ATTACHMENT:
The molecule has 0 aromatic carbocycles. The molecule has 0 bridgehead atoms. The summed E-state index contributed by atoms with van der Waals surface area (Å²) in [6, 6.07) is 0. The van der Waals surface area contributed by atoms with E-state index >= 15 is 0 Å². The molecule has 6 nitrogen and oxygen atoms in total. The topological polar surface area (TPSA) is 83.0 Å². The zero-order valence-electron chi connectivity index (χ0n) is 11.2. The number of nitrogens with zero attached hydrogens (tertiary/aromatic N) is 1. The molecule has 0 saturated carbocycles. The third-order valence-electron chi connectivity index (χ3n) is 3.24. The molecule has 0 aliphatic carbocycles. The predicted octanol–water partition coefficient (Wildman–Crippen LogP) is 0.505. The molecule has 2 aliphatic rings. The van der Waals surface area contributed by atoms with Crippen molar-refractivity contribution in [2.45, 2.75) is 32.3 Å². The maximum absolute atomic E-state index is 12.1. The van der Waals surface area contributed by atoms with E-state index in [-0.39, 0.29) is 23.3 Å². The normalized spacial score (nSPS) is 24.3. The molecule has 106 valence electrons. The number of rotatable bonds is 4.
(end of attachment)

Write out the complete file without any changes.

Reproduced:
The molecule has 0 aromatic carbocycles. The molecule has 0 bridgehead atoms. The summed E-state index contributed by atoms with van der Waals surface area (Å²) in [6, 6.07) is 0. The van der Waals surface area contributed by atoms with E-state index >= 15 is 0 Å². The molecule has 6 nitrogen and oxygen atoms in total. The topological polar surface area (TPSA) is 83.0 Å². The zero-order valence-electron chi connectivity index (χ0n) is 11.2. The number of nitrogens with zero attached hydrogens (tertiary/aromatic N) is 1. The molecule has 0 saturated carbocycles. The third-order valence-electron chi connectivity index (χ3n) is 3.24. The molecule has 0 aliphatic carbocycles. The predicted octanol–water partition coefficient (Wildman–Crippen LogP) is 0.505. The molecule has 2 aliphatic rings. The van der Waals surface area contributed by atoms with Crippen molar-refractivity contribution in [2.45, 2.75) is 32.3 Å². The maximum absolute atomic E-state index is 12.1. The van der Waals surface area contributed by atoms with E-state index in [-0.39, 0.29) is 23.3 Å². The normalized spacial score (nSPS) is 24.3. The molecule has 106 valence electrons. The number of rotatable bonds is 4.